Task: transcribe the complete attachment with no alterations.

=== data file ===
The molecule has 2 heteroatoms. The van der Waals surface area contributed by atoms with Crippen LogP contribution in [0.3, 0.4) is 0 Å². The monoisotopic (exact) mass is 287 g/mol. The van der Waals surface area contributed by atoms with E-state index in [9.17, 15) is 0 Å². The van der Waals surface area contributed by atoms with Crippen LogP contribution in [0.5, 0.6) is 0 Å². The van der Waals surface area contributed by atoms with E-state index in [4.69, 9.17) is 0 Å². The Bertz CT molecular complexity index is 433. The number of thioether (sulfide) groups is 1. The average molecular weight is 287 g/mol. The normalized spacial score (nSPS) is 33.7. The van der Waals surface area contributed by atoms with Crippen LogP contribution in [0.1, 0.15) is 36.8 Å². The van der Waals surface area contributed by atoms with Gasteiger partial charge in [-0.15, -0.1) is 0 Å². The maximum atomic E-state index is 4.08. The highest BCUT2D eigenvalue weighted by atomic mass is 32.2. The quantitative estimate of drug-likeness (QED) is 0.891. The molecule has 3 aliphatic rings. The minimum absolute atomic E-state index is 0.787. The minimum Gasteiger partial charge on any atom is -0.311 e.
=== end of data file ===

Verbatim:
The molecule has 2 heteroatoms. The van der Waals surface area contributed by atoms with Crippen LogP contribution in [0.3, 0.4) is 0 Å². The monoisotopic (exact) mass is 287 g/mol. The van der Waals surface area contributed by atoms with E-state index in [9.17, 15) is 0 Å². The van der Waals surface area contributed by atoms with Crippen LogP contribution in [0.5, 0.6) is 0 Å². The van der Waals surface area contributed by atoms with E-state index in [4.69, 9.17) is 0 Å². The Bertz CT molecular complexity index is 433. The number of thioether (sulfide) groups is 1. The average molecular weight is 287 g/mol. The normalized spacial score (nSPS) is 33.7. The van der Waals surface area contributed by atoms with Crippen LogP contribution in [0.1, 0.15) is 36.8 Å². The van der Waals surface area contributed by atoms with Gasteiger partial charge in [-0.15, -0.1) is 0 Å². The maximum atomic E-state index is 4.08. The highest BCUT2D eigenvalue weighted by atomic mass is 32.2. The quantitative estimate of drug-likeness (QED) is 0.891. The molecule has 3 aliphatic rings. The minimum absolute atomic E-state index is 0.787. The minimum Gasteiger partial charge on any atom is -0.311 e.